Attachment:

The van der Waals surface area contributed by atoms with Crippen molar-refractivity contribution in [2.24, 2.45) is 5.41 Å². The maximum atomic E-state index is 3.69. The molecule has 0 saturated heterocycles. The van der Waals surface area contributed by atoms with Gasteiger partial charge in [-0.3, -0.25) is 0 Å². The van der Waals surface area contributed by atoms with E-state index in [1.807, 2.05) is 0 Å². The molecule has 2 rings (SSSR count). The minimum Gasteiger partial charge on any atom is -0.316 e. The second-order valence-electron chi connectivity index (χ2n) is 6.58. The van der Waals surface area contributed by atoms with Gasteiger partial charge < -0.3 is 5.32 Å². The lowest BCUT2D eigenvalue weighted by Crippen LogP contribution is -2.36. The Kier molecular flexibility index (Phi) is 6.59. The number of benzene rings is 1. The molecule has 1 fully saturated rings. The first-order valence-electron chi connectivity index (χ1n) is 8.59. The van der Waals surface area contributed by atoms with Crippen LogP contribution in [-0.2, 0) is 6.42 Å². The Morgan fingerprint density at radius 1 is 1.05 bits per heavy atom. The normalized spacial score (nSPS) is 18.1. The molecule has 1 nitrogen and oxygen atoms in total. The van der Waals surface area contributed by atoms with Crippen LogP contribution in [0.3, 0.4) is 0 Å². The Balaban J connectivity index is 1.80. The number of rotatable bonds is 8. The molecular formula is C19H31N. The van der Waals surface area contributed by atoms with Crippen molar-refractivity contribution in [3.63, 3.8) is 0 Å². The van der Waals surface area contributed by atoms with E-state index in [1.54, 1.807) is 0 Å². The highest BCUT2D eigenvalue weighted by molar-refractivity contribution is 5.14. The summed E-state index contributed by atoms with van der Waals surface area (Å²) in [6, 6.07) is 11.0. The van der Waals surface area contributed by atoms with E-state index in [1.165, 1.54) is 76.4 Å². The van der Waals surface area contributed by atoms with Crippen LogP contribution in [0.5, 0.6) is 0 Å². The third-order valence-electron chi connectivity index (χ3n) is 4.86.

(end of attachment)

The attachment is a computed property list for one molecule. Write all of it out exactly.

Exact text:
The van der Waals surface area contributed by atoms with Crippen molar-refractivity contribution in [2.24, 2.45) is 5.41 Å². The maximum atomic E-state index is 3.69. The molecule has 0 saturated heterocycles. The van der Waals surface area contributed by atoms with Gasteiger partial charge in [-0.3, -0.25) is 0 Å². The van der Waals surface area contributed by atoms with E-state index in [1.807, 2.05) is 0 Å². The molecule has 2 rings (SSSR count). The minimum Gasteiger partial charge on any atom is -0.316 e. The second-order valence-electron chi connectivity index (χ2n) is 6.58. The van der Waals surface area contributed by atoms with Gasteiger partial charge < -0.3 is 5.32 Å². The lowest BCUT2D eigenvalue weighted by Crippen LogP contribution is -2.36. The Kier molecular flexibility index (Phi) is 6.59. The number of benzene rings is 1. The molecule has 1 fully saturated rings. The first-order valence-electron chi connectivity index (χ1n) is 8.59. The van der Waals surface area contributed by atoms with Crippen LogP contribution in [-0.2, 0) is 6.42 Å². The Morgan fingerprint density at radius 1 is 1.05 bits per heavy atom. The normalized spacial score (nSPS) is 18.1. The molecule has 1 nitrogen and oxygen atoms in total. The van der Waals surface area contributed by atoms with Crippen LogP contribution in [0.3, 0.4) is 0 Å². The Balaban J connectivity index is 1.80. The number of rotatable bonds is 8. The molecular formula is C19H31N. The van der Waals surface area contributed by atoms with Crippen molar-refractivity contribution in [3.63, 3.8) is 0 Å². The van der Waals surface area contributed by atoms with E-state index in [1.54, 1.807) is 0 Å². The highest BCUT2D eigenvalue weighted by molar-refractivity contribution is 5.14. The summed E-state index contributed by atoms with van der Waals surface area (Å²) in [6, 6.07) is 11.0. The van der Waals surface area contributed by atoms with E-state index in [1.165, 1.54) is 76.4 Å². The van der Waals surface area contributed by atoms with Crippen LogP contribution in [0.5, 0.6) is 0 Å². The third-order valence-electron chi connectivity index (χ3n) is 4.86.